From $10 a haircut, kids can get back two bucks if they read to their barbers.
But, wait! There's more. Kids also get quizzed on what they read.
"It's not just about reading, but also about comprehension," said Ryan Griffin, the barber who created the program at The Fuller Cut
barbershop in Ypsilanti.
Griffin, 44, said he was instantly inspired to offer this deal to his younger clients while reading an article about another barbershop incorporating the same concept.
"It hit me like a book! I was like, that is so responsible to have these kids not waste their time just either sitting there doing nothing, or playing a video game. They can read," Griffin told CNN.
Almost all of Griffin's clientele is African-American. He says he really wanted to offer his younger visitors books with a strong, positive message.
Books like "Chocolate Me," "Big Hair Don't Care" and "I am Mixed" are among the hundreds of titles in the shop's library, Griffin said.
Some kids opt out of reading because they most likely feel intimidated to read out loud. However, it doesn't stop Griffin from encouraging them to read.
Griffin said he will correct them along the way with any words the kids don't know how to say. And he has seen lots of improvement from his readers.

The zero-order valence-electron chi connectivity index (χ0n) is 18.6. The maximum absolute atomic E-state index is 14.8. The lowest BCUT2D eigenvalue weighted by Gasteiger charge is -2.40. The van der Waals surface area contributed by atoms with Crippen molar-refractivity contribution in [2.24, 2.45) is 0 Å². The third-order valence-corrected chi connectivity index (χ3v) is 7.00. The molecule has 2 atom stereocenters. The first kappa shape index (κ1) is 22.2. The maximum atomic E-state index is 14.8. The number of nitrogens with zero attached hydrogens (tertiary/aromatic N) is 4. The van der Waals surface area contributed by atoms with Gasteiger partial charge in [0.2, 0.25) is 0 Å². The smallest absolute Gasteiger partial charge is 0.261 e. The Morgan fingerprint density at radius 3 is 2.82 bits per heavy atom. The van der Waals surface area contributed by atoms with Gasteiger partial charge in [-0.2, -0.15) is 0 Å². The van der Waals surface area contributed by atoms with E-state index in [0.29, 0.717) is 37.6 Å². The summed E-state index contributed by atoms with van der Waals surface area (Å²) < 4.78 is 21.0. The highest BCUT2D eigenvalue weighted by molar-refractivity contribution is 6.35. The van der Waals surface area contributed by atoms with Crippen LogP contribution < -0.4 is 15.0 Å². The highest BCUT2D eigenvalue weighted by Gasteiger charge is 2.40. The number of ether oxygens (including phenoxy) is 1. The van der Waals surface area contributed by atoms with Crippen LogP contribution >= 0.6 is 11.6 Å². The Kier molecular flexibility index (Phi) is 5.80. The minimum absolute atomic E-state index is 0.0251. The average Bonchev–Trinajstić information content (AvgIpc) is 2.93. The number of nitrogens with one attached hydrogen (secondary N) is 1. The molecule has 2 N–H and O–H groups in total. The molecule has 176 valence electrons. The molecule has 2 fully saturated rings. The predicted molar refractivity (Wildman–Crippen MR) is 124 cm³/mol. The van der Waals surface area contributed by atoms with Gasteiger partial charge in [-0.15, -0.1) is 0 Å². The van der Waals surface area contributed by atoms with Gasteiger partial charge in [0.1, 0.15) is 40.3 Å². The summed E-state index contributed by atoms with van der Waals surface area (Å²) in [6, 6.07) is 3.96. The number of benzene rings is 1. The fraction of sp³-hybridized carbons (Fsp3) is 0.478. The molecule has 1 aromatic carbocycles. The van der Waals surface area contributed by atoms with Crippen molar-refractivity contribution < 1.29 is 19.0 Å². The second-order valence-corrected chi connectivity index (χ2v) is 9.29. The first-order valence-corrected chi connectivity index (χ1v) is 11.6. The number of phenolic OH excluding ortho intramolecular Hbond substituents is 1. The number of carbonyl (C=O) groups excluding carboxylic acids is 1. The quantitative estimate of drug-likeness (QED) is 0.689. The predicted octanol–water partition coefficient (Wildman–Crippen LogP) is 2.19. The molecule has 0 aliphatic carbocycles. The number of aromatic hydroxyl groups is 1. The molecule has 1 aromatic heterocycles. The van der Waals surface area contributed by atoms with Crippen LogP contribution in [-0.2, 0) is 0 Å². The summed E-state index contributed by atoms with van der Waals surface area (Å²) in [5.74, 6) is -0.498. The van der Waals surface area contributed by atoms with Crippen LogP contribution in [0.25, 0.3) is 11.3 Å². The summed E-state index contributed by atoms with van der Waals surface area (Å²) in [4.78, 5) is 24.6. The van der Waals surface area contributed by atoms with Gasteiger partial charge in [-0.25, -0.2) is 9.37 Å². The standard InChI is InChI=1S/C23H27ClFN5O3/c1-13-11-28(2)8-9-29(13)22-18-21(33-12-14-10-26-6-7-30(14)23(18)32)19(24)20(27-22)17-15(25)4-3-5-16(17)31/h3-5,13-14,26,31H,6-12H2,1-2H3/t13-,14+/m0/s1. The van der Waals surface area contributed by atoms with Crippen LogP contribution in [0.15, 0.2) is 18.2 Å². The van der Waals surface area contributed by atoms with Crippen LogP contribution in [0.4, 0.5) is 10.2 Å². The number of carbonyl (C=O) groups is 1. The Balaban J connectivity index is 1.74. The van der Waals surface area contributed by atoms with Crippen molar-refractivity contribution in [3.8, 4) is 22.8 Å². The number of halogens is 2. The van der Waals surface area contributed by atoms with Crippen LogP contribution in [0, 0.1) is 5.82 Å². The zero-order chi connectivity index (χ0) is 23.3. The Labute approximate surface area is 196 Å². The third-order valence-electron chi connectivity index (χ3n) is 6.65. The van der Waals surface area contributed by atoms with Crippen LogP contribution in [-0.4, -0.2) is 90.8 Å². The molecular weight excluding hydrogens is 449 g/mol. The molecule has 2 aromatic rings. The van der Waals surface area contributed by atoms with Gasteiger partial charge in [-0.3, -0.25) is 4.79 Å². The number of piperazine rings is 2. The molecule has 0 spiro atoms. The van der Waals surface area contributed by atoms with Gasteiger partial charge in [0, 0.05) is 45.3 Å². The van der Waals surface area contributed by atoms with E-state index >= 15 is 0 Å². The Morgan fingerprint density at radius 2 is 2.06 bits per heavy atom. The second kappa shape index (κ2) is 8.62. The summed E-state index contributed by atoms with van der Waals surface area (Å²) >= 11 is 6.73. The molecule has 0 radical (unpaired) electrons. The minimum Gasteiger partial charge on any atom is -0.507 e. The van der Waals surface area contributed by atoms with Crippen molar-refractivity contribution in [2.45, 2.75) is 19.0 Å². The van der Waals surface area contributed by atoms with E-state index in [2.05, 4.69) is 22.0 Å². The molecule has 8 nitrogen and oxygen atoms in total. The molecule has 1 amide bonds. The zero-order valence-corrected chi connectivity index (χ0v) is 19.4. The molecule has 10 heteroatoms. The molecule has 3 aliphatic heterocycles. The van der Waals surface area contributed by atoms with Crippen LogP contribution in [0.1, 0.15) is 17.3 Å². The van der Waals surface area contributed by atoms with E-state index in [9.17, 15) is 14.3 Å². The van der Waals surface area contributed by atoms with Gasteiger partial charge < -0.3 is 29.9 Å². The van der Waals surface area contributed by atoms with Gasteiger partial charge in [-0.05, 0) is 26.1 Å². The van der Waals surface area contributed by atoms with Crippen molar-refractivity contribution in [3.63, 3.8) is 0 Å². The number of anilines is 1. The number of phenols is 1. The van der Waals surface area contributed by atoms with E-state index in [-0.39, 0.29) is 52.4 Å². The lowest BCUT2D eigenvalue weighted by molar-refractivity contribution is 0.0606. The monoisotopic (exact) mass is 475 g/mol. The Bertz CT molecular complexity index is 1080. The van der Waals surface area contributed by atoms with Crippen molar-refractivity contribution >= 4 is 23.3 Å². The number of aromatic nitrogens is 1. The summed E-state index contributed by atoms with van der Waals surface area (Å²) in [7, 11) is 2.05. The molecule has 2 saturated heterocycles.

"You may have a kid that never wanted to read, and now all of a sudden the kid will come in and read," he said. "You may have a kid that's reading really soft because he doesn't want somebody to hear him mess up, but then after a couple of times this kid is (reading) out loud now."
It's been a little over a year since Griffin got this program going.
The kids and parents both enjoy it, he says -- especially being able to get a $2 discount. Because why not?
But to Griffin it's a simple thing. It's about giving back to the community and paying it forward through education.
"I truly believe it's an absolute simplistic thing. It didn't cost me one red cent to get this program started, and I say it because all it took was somebody else to inspire me and the barbers here," Griffin said.
"It's taught me that it doesn't matter how big you think your contribution is, because even though you may think it is small it might mean the world to somebody else. If I could say anything, it'll be just do something. Because you never know the magnitude what it means to somebody else."